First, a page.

Sun-dried – simple technology helps Malawian traders improve fish market

Traders in southern Malawi are being encouraged to effectively process their fish and increase incomes by using solar tents to dry fish. Researchers say the innovation provides a more conducive environment for drying fish rather than putting them out in the open which exposes fish to contamination and predators.

ZOMBA, MALAWI (REUTERS) – This low tech solar tent is helping fishing communities along Malawi’s Lake Chilwa change the way they do business.

The tent made from polythene and a wooden frame is able to trap warm air and allow fish to dry faster in a clean, controlled environment.

Traders say they are now able to sell better quality fish that fetch a higher price. They say the fish dried here also has a longer shelf life.

“I can tell you that I am a very happy and thankful woman because of this solar dryer project. When we collect fish from the lake, we dry them inside this solar fish dryer and it does not take long to dry because it is so hot,” said Jennifer Mussa a fish trader.

The project is part of a study by Cultivate Africa’s Future, a fund supported by the Australian and Canadian governments that wants to develop new business models for fish processors here.

Dr. Mangani Katundu is a fisheries expert based at the University of Malawi, an implementing partner of the project.

“Normally they would take one and a half to two days to dry; in here they will put in the morning by the evening they would be taking the fish out. So it reduces the amount of time that the fish processors would take to dry it. It also prevents loss of the fish due to predation… some birds and what have you and dust. And ideally it does increase the quality of fish as you can see, it is said that the fish in here dries with nice colour because it does not take so long. So, the fish would be of a very good, shiny quality,” he said.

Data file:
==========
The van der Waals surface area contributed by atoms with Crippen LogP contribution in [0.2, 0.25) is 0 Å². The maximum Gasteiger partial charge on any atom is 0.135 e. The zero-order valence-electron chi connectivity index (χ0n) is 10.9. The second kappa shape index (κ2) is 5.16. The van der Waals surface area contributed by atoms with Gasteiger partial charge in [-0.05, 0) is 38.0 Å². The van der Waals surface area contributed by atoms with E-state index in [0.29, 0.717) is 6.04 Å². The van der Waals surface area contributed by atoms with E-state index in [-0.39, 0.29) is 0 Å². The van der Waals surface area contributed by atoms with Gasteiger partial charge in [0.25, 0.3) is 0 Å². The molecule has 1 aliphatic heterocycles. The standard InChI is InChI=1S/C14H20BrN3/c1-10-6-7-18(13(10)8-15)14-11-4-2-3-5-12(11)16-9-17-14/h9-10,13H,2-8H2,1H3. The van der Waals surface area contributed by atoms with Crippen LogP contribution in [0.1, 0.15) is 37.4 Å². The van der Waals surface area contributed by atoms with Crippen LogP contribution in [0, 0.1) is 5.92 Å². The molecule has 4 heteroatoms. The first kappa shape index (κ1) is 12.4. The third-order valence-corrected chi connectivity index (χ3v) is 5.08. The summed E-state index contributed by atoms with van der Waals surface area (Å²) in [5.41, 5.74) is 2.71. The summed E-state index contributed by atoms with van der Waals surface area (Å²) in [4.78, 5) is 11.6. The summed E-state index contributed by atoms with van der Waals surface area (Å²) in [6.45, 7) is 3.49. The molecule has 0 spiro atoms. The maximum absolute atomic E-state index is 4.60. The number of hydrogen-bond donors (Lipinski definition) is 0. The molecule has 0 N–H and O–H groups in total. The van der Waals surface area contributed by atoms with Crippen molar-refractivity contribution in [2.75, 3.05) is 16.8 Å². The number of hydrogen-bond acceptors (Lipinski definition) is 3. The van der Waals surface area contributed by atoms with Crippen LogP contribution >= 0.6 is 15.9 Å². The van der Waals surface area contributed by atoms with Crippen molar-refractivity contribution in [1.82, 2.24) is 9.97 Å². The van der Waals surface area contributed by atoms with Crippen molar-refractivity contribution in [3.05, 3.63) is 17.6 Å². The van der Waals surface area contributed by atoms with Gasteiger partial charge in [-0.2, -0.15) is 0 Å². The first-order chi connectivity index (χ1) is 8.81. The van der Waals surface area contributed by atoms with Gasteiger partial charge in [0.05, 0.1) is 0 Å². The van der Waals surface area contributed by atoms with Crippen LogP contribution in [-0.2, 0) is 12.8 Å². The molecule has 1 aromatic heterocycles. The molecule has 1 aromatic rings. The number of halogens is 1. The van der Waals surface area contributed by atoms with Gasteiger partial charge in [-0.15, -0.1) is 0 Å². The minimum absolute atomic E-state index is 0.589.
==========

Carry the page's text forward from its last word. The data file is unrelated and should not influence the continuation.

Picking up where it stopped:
Fishing is a crucial source of employment and nutrition in Malawi, yet 40 percent of fish is lost during processing according to Canada’s International Development Research Centre (IDRC).

Fish here is mostly processed through sun-drying, frying or smoking.

Traders are being encouraged to adopt improved processing methods like using kilns that require less wood to smoke their fish.

Loveness Mphongo is a fish trader who uses an energy saving kiln to smoke her fish.

“This method is effective and is a simpler way to smoke fish. We are using very little wood and it takes a short time to smoke lots of fish as you can see here,” she said.

Malawi’s fishing industry employs over 50,000 people in various sectors including fishermen and processors.

Fish provides 70 percent of animal protein in people’s diets in the country according to IDRC.

Fish is also a rich source of important nutrients like protein, vitamin D and omega-3 fatty acids.

Many traders like Meke Maulana, still use old methods like spreading the fish out to dry in the open.

“With this traditional method, I face a lot of challenges. Chicken and ducks come to eat my fish. Cats, dogs and flies also are a menace. As a result, business is not good and most of the time I lose a lot of fish also due to poor hygiene and sanitation,” he said.

The simple solar drying technology is also being used in Zambia and plans are underway to start similar initiatives in other parts of Africa, once researchers finalize on tent designs that provide optimum ventilation and warmth.